pression of Pharaoh had prepared the way for
the display of the Divine faithfulness and power.
Jehovah sent his ambassador from the desert to
the court of the King of Egypt, to demand their

freedom. During his long exile, most who had
14
155 MIRIAM.



known Moses in his early days, had passed away ;
and the few that were left would hardly recognise
in the shepherd of the desert, with his staff for
his badge of office—bearing the marks of toil
and exposure, of deep thought and solitary
meditation—the young and gallant prince, the
courtier and the warrior of former days. She
who had cherished him had probably been laid
in the tomb of her royal race, and the name and
the memory of Moses may have been forgotten
in the palace and the court. Yet there he
stood, before the throne which might have been
his seat, the ambassador of the King of kings,
bearing the stern message of Jehovah—“ Let
my people go, that they may hold a feast unto
me in the wilderness.”” Yet wo after wo was
denounced and executed—pledge after pledge
given and violated—and not until one long wail
over the dead and dying resounded through

the land were the children of Israel permitted
MIRIAM. 159



to leave the land of Egypt. The loss of three
millions of subjects, of their labour, their tri-
bute, and the removal of all their personal pro-
perty, would weaken and impoverish the king-
dom. Every motive of policy and pride urged
the monarch to resist the demand, and thus he
suffered the penalty due to his contumelious defi-
ance of the God of Israel, while the judgments
inflicted upon him strengthened the faith of the
Israelites. The expulsion of the Moors and
of the Jews from Spain, the banishment of the
Huguenots from France, furnish similar though
not parallel cases, in modern ages; and these
show that the loss of peaceful, industrious sub-
jects to a kingdom is like taking the life-blood
from the system. Centuries have passed, yet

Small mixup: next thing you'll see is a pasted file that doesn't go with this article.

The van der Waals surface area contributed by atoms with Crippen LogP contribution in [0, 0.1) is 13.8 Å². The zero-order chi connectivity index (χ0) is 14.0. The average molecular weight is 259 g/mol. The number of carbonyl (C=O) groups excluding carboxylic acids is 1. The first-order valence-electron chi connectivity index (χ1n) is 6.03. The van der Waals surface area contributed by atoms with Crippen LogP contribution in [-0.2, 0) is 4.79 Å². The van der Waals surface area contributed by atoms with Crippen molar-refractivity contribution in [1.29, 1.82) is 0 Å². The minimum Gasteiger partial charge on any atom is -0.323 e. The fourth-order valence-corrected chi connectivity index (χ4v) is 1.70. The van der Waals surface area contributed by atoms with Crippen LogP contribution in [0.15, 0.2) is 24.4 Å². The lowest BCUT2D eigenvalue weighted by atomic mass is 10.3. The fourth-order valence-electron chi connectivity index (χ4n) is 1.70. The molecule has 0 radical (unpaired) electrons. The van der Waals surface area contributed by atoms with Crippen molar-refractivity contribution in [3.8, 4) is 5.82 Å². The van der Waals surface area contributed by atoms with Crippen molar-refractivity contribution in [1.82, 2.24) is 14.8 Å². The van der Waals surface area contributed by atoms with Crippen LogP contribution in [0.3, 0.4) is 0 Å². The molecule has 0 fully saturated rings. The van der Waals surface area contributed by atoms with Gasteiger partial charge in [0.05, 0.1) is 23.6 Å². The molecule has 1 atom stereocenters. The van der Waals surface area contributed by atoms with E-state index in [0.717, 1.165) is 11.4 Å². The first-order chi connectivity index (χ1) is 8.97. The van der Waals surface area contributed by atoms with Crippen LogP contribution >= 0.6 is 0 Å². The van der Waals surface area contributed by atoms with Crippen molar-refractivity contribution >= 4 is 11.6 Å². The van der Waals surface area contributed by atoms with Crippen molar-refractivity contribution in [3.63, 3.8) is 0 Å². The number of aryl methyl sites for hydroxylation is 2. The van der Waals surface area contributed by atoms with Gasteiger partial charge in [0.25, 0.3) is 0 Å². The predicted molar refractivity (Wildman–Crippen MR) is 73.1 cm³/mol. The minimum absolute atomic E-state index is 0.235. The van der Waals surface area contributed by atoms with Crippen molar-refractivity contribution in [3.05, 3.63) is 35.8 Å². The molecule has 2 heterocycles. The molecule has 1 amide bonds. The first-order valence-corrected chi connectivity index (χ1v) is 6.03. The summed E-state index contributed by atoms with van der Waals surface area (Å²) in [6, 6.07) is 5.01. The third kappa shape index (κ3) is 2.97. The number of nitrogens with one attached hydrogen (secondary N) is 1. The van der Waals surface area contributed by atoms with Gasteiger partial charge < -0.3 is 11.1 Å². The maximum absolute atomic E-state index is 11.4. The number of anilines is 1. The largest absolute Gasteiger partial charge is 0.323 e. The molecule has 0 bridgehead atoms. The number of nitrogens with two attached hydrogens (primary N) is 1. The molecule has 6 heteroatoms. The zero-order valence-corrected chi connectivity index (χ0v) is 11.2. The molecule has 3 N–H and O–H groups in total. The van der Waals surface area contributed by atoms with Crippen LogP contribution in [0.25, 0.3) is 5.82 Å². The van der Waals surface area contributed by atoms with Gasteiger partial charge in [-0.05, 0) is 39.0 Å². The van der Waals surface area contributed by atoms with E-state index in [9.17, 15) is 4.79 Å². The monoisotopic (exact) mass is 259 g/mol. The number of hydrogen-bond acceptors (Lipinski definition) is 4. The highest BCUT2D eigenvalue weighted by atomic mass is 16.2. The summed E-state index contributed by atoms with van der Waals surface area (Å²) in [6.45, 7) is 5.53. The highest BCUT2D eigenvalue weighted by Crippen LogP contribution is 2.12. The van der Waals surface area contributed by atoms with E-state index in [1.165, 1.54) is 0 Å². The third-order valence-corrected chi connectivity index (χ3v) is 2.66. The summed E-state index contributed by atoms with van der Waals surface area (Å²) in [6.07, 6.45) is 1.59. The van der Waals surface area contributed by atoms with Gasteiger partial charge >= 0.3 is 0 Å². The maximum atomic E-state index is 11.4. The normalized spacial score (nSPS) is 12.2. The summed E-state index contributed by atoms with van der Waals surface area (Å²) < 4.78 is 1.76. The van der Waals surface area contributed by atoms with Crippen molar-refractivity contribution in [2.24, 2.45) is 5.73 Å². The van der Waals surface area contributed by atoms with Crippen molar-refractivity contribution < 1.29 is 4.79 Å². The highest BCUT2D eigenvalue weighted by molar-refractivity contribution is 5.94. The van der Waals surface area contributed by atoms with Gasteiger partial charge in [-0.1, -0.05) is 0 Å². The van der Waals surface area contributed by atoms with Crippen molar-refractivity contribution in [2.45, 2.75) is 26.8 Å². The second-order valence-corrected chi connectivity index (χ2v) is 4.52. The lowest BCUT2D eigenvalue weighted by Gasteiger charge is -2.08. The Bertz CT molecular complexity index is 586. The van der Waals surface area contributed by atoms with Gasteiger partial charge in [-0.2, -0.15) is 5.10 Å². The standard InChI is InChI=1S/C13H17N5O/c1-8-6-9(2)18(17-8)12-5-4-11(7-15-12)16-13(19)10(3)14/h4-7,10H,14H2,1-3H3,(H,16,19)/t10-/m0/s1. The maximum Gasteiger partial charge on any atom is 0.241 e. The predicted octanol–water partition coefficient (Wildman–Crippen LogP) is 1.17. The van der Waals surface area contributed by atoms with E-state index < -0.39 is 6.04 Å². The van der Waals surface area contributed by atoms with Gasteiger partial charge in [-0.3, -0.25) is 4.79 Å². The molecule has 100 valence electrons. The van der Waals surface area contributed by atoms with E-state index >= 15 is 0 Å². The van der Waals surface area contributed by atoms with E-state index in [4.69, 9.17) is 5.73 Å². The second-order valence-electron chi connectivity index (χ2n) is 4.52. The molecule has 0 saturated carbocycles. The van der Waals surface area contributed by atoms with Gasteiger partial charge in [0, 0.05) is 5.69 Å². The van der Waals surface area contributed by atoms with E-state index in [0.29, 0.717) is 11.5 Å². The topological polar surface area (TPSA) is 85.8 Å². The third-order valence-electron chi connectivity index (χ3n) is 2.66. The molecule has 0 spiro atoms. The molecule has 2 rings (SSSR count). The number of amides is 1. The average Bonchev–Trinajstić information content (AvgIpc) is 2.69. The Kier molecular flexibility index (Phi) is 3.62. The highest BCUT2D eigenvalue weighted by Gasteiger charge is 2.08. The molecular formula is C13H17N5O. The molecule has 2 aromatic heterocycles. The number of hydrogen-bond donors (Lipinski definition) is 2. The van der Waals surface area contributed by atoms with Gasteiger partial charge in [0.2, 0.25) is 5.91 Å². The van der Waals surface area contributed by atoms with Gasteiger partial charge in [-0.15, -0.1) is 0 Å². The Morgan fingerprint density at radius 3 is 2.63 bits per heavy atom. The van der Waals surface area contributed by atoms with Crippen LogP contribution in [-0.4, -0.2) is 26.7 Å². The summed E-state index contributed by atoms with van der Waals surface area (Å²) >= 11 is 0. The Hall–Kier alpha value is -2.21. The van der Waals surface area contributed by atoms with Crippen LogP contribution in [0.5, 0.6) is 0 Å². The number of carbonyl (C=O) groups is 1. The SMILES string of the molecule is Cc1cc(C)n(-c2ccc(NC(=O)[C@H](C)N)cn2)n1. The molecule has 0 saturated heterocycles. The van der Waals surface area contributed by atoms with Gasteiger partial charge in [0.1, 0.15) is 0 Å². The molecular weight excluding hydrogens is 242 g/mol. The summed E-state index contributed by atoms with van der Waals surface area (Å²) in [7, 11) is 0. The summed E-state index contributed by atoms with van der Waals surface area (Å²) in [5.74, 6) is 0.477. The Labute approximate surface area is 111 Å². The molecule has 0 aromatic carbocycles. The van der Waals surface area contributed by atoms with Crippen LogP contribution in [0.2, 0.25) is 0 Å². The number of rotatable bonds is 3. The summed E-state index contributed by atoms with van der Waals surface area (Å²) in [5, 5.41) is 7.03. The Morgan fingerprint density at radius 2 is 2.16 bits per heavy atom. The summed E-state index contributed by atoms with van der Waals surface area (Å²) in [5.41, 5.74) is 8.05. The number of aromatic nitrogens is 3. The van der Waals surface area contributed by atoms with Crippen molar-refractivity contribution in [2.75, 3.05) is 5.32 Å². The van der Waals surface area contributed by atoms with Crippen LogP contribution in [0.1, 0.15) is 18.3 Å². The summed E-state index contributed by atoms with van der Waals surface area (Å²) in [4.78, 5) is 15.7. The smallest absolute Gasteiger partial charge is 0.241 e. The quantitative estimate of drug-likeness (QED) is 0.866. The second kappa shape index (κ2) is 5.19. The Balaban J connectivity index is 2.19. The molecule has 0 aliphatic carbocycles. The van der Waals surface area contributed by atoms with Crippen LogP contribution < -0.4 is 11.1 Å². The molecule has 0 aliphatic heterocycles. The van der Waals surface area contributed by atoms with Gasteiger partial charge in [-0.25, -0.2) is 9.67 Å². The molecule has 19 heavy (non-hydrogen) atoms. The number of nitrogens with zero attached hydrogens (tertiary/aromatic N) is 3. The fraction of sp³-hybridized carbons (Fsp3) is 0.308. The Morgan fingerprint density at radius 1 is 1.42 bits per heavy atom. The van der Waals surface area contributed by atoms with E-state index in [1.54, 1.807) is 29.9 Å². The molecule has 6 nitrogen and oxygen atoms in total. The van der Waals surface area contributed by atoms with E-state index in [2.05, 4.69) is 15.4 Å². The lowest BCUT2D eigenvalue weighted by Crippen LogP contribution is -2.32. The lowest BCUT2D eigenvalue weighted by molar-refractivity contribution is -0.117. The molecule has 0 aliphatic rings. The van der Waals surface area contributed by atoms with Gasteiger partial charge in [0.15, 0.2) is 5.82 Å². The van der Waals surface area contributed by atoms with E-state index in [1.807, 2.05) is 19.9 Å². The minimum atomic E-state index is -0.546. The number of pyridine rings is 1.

these nations have not recovered—and thus
Egypt must long have felt her loss.

After the tribes of Israel had passed through

the Red Sea, the sister of Moses again appears
160 MIRIAM



before us. When he poured forth that chant
of triumphant thanksgiving—the oldest song of
nations—Miriam gave a response worthy of the
sister of the leader of the hosts encamped be-
fore the Lord. With timbrel she led the daugh-
ters of Israel in the dance. And well might the
prophetess of Israel teach the dance of an-
cient Egypt to the daughters of her people on
this occasion. The representations preserved
in painting and sculpture show that this was
not the gay and voluptuous movement of
modern days, but rather a succession of grace-
ful gestures, regulated by music, expressive of
joy and emotion. Thus the maidens of Israel
offered praise and adoration; nor was it un-
seemly in the warlike monarch of after ages
thus to worship before the ark of the Lord, al-
though his pious act provoked the ridicule of
the daughter of Baal.

From this time until the day of her death, Mi-
MIRIAM. 161



riam is found co-operating with her brcthers in
their designs and efforts. However the earlier
years of her life had passed, she had attained
to a high distinction among her people. While
she seems to have neither claimed nor exerted
authority, her rank and position, in her sphere,
were as well defined and as elevated as that of
her brothers. Throughout the whole narrative
we find proofs of the high consideration with
which she was regarded.

While in early life her influence as a sister had
refined and softened the rudeness and rough-
ness of their boyhood and youth, and similar
associations with the brothers in mature years
had enlarged her mind and imparted intelligence
and strength to her understanding,

During the long sojourn in the wilderness,
Miriam, “the prophetess of Israel,” was pro-
bably the counsellor of the mothers and the

instructress of the daughters of her people;
14*
162 MIRIAM.



while between the sister and the brothers
there ever seems to have subsisted the most
tender, confidential friendship.

But, alas for imperfect woman! There was a
time in which the dark passions and malignant
tempers of our evil nature so triumphed in the
hearts of Miriam and Aaron, that they arrayed
themselves against Moses. The dissension which
troubled the camps of their leaders threatened
to spread and involve the multitude of Israel in
all the evils of rebellion and civil war.

During his exile, Moses had married the
daughter of the priest of Midian. The descend-

ant of Abraham, Jethro was a worshipper of
the God of his fathers, and we have recorded

proofs of his piety and wisdom. Yet the mar-
riage of Moses was not apparently in accordance
with tne views either of his brother or sister.
There is a selfish tenderness sometimes exhibit-

ed, which leads the dependent mother or sing’
MIRIAM. 163



sister to 1egard with jealousy one who claims a